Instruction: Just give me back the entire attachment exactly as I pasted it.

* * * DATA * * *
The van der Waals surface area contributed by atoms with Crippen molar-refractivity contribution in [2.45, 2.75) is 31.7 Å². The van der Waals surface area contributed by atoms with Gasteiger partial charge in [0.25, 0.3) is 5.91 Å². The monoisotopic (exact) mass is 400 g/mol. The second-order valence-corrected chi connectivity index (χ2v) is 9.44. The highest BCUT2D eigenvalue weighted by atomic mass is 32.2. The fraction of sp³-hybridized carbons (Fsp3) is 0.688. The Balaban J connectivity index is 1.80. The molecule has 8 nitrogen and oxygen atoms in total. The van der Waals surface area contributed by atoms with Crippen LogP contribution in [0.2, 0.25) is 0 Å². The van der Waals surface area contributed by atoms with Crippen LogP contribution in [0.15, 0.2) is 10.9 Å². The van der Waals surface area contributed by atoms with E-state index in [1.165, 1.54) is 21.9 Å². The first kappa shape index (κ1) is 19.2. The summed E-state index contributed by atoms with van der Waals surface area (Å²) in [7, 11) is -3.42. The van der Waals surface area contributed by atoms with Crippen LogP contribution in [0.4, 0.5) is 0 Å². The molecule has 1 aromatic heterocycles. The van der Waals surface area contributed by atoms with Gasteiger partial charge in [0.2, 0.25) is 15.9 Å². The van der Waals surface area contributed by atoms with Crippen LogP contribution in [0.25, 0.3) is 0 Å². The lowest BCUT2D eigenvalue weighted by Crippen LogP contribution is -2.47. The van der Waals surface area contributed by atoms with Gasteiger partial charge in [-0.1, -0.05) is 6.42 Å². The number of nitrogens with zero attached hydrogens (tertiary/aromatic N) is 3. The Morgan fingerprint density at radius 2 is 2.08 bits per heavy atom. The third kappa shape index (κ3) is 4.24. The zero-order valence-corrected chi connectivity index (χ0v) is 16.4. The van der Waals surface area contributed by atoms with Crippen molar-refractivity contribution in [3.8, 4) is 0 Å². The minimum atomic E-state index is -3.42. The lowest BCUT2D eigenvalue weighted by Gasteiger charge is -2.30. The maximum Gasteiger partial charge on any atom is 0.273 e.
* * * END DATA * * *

The van der Waals surface area contributed by atoms with Crippen molar-refractivity contribution in [2.45, 2.75) is 31.7 Å². The van der Waals surface area contributed by atoms with Gasteiger partial charge in [0.25, 0.3) is 5.91 Å². The monoisotopic (exact) mass is 400 g/mol. The second-order valence-corrected chi connectivity index (χ2v) is 9.44. The highest BCUT2D eigenvalue weighted by atomic mass is 32.2. The fraction of sp³-hybridized carbons (Fsp3) is 0.688. The Balaban J connectivity index is 1.80. The molecule has 8 nitrogen and oxygen atoms in total. The van der Waals surface area contributed by atoms with Crippen LogP contribution in [0.2, 0.25) is 0 Å². The van der Waals surface area contributed by atoms with Crippen LogP contribution in [0.15, 0.2) is 10.9 Å². The van der Waals surface area contributed by atoms with E-state index in [1.165, 1.54) is 21.9 Å². The first kappa shape index (κ1) is 19.2. The summed E-state index contributed by atoms with van der Waals surface area (Å²) in [7, 11) is -3.42. The van der Waals surface area contributed by atoms with Crippen LogP contribution in [0.4, 0.5) is 0 Å². The molecule has 1 aromatic heterocycles. The van der Waals surface area contributed by atoms with Gasteiger partial charge in [0.2, 0.25) is 15.9 Å². The van der Waals surface area contributed by atoms with Crippen LogP contribution in [0.25, 0.3) is 0 Å². The lowest BCUT2D eigenvalue weighted by Crippen LogP contribution is -2.47. The van der Waals surface area contributed by atoms with Gasteiger partial charge in [-0.1, -0.05) is 6.42 Å². The number of nitrogens with zero attached hydrogens (tertiary/aromatic N) is 3. The Morgan fingerprint density at radius 2 is 2.08 bits per heavy atom. The third kappa shape index (κ3) is 4.24. The zero-order valence-corrected chi connectivity index (χ0v) is 16.4. The van der Waals surface area contributed by atoms with Crippen molar-refractivity contribution in [3.8, 4) is 0 Å². The minimum atomic E-state index is -3.42. The lowest BCUT2D eigenvalue weighted by Gasteiger charge is -2.30. The maximum Gasteiger partial charge on any atom is 0.273 e.